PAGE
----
The first paragraph of this article in yesterday’s Guardian Review made me smile.
Some injustices cry out to heaven for vengeance, and here’s one: Derek Robinson hasn’t found a publisher for his latest novel. (This is a man whose writing was admired by Saul Bellow, for heaven’s sake.) So he’s done it himself. Jolly good show.
Here, Nicholas Lezard is reviewing a self-published book by Derek Robinson. I haven’t read the book (and haven’t heard of Robinson, actually; it turns out his first novel was nominated for the Booker in 1971), but this paragraph brought to mind one of the myths of publishing: that you’re on the inside or the outside.
For the unpublished novelist, one of the greatest frustrations stems from your attempts to have your work read by a publisher. It can feel like the burly doorman of the Publishing Club won’t let you in. In the real world, how would gain admittance to such a club? You can bribe the doorman, sneak in the back way, or try to inveigle yourself into the life of a card-carrying member.
The strength of this ‘no admittance’ feeling is so strong the writer can begin to feel that, once she’s got in, she’s in. That for cynical or noble reasons, the management of the club will recognise her talents in perpetuity.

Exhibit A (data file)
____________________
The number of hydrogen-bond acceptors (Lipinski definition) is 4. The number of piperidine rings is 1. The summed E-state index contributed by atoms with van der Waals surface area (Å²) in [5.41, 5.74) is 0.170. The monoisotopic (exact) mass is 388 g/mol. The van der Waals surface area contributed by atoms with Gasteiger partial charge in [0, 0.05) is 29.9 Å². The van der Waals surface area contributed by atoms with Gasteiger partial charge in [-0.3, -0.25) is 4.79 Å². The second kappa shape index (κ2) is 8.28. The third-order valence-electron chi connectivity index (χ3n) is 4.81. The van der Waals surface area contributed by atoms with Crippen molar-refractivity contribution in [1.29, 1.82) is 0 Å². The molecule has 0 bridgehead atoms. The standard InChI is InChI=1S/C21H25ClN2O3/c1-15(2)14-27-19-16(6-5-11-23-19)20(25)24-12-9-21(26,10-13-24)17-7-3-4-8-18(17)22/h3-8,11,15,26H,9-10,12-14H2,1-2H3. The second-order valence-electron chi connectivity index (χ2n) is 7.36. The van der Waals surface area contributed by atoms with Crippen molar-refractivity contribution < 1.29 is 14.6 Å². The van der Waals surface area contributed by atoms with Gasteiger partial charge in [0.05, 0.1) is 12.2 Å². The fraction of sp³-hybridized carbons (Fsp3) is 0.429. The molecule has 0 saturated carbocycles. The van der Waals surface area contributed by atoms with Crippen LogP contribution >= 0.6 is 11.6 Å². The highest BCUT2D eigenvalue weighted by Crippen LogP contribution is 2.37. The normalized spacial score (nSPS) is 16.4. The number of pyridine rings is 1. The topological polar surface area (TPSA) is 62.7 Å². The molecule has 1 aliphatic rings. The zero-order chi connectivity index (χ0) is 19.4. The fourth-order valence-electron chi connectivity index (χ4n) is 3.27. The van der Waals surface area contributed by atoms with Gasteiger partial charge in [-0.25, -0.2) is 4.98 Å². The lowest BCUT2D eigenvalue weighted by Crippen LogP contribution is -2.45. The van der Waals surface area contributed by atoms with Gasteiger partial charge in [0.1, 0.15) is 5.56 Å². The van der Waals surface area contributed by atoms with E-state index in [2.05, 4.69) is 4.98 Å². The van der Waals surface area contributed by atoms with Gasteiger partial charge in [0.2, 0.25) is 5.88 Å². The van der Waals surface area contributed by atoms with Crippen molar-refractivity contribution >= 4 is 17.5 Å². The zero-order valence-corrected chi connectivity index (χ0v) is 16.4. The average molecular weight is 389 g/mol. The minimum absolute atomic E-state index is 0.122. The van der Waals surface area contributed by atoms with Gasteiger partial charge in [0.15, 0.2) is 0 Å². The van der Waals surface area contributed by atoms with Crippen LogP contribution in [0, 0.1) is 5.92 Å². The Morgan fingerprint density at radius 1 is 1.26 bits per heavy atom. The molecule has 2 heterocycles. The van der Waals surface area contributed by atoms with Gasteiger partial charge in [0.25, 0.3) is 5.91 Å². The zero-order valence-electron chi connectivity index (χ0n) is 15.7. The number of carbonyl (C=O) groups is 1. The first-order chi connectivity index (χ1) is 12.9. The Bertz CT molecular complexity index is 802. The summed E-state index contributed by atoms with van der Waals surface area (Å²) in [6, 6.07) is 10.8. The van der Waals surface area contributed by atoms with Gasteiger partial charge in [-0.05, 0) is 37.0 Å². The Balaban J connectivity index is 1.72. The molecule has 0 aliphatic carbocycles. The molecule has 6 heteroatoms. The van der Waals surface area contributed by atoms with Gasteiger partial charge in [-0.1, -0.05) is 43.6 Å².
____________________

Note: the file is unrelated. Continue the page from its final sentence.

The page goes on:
A few years back, a would-be writer (who is still a friend of mine) said, “It’s alright for you. You’re in the club.” This made my jaw drop. I had been published by a bleeding-edge outfit and told (I was happy to be told) to learn about self-promotion and go and do some. I did. But I was on my own the whole time. There was no sense that I was the member of the establishment. True, I was lucky enough for several prominent writers — Ken MacLeod, Ian Watson, and so on — to review my book in positive terms, but nobody sent me a badge.
There’s no establishment beyond the people that you bump into occasionally at book launches and other events; sometimes they’re doing well, sometimes not so well. Why not make your own club? You can put whatever music you like on the turntable. Feature a buffet. Go your own way. That’s what Derek Robinson has done, and more power to his quill.